During this time, the gothic horror-themed platformer series Castlevania was gaining popularity. The original Castlevania (1986, NES) featured discrete levels that the player completed in a sequential manner. It was followed by Vampire Killer (1986, MSX)[6][7] and Castlevania II: Simon's Quest (1987, NES) which experimented with non-linear adventure gameplay,[8][9] before the series returned to the more linear style of the original Castlevania. Series lead Koji Igarashi found that as they continued to produce sequels to cater to fans of the series, experienced players would race through the levels, while new players to the series would struggle with some stages.[10] To try to make a title that would be more widely appreciated across play levels and extend the gameplay time of the title, Igarashi and others on his team looked toward the ideas used by The Legend of Zelda series into the development of Castlevania: Symphony of the Night (1997, PlayStation).[11][12] With Symphony of the Night, Igarashi introduced new concepts into the Castlevania series from Zelda such as a large open world to explore and the need to acquire key items to enter certain areas, elements already present in non-linear platformers like Super Metroid.[10][5] However, Symphony of the Night distinguished itself from prior non-linear platformers via the incorporation of console role-playing game elements with the means for the player to improve their character's attributes through an experience system.[5][10][13][14] The changes for Symphony of the Night proved popular with players, and most subsequent games in the series would follow this formula.[3] With the releases of Super Metroid and Castlevania: Symphony of the Night, the formula these games presented would form the foundations of what are considered Metroidvanias today.[3] Castlevania: Symphony of the Night had also become a critical and financial success over time, establishing that there was a desire by players for Metroidvania-style games.[15][14] As this neologism started to be adopted, Igarashi reacted Symphony of the Night was more inspired by Zelda, not Metroid, although he stated that Metroidvania "fits very well".[11] Other figures in the game industry have since used Zeldavania interchangeably,[11] with the Zelda series recognized as following the same formula.[16][17]

The concept of Metroidvanias started to gain more attraction when other parties began to develop games in the same style.[3][18] Cave Story (2004, Microsoft Windows) was developed by Daisuke Amaya as an homage to Metroid and other classic games; the game was critically praised showing the scope of what one person could do, and highlighted another take on the Castlevania and Metroid games, as well as vitalizing the 2D platformer genre as a viable indie game format.[3][19] Shadow Complex (2009, Xbox 360) by Chair Entertainment was developed based on the premise that Super Metroid was "the pinnacle of 2D game design". The game received highly positive reviews, and remains one of the best-selling downloadable titles on the Xbox 360 service.[3] Due to games like these, the Metroidvania genre began to take off in both publisher-driven and independent games development.[3] Drinkbox Studios' Guacamelee! (2013), Moon Studios' Ori and the Blind Forest (2015), and Team Cherry's Hollow Knight (2017) are examples of modern indie Metroidvanias that have reached critical acclaim. The genre's indie renaissance did not go unnoticed by Igarashi. In May 2015, he released a Kickstarter campaign video for Castlevania-influenced Bloodstained: Ritual of the Night (2019), where he ridiculed big studios' dismissal of the genre while imitating Symphony of the Night's Dracula.[20]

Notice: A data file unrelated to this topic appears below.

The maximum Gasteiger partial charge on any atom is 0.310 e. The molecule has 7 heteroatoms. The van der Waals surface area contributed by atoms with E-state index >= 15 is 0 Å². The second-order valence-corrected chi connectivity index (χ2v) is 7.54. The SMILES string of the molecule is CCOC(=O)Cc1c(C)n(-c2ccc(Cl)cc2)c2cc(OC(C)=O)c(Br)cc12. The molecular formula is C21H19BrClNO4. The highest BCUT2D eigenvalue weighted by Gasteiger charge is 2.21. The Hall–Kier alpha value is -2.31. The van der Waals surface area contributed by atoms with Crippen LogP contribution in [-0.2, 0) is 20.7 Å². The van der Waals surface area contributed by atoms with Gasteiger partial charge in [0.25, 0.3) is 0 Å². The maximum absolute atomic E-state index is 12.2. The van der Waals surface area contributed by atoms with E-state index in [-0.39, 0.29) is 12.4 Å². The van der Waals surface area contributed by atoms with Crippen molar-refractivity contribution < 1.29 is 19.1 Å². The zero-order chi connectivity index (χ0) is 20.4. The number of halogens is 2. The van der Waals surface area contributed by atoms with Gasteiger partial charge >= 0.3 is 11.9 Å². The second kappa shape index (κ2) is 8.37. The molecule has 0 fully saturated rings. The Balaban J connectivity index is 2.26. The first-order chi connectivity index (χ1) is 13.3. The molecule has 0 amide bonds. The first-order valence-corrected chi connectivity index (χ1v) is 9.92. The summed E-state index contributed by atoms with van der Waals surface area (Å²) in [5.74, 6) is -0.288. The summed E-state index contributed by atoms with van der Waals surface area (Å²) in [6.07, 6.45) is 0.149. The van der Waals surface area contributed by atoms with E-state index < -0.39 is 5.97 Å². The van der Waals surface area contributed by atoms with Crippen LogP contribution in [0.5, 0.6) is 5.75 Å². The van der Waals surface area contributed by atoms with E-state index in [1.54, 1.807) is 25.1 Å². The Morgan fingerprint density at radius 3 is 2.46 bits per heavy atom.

While the word "Metroidvania" is commonly used presently to describe games in this genre, or games that have elements of this genre, the origins of the term are unclear; Igarashi notes that he did not coin the phrase, though is grateful for the invention of the term.[21] Igarashi noted that with Symphony of the Night the goal was to have exploration closer to the top-down Zelda approach, but with the side-scrolling nature, it was compared more to Metroid, and believes this is how the portmanteau came about.[22][23] A similar portmanteau "Castleroid" is sometimes used as well for describing this genre.[22] Video game journalist Jeremy Parish, who manages the site that has attempted to catalog all known Metroidvania games,[18] acknowledges he helped to popularize the term but had learned it from his former co-worker at, Scott Sharkey, who had used the term to describe the games in the Castlevania series that had adopted some elements from the Metroid series.[24]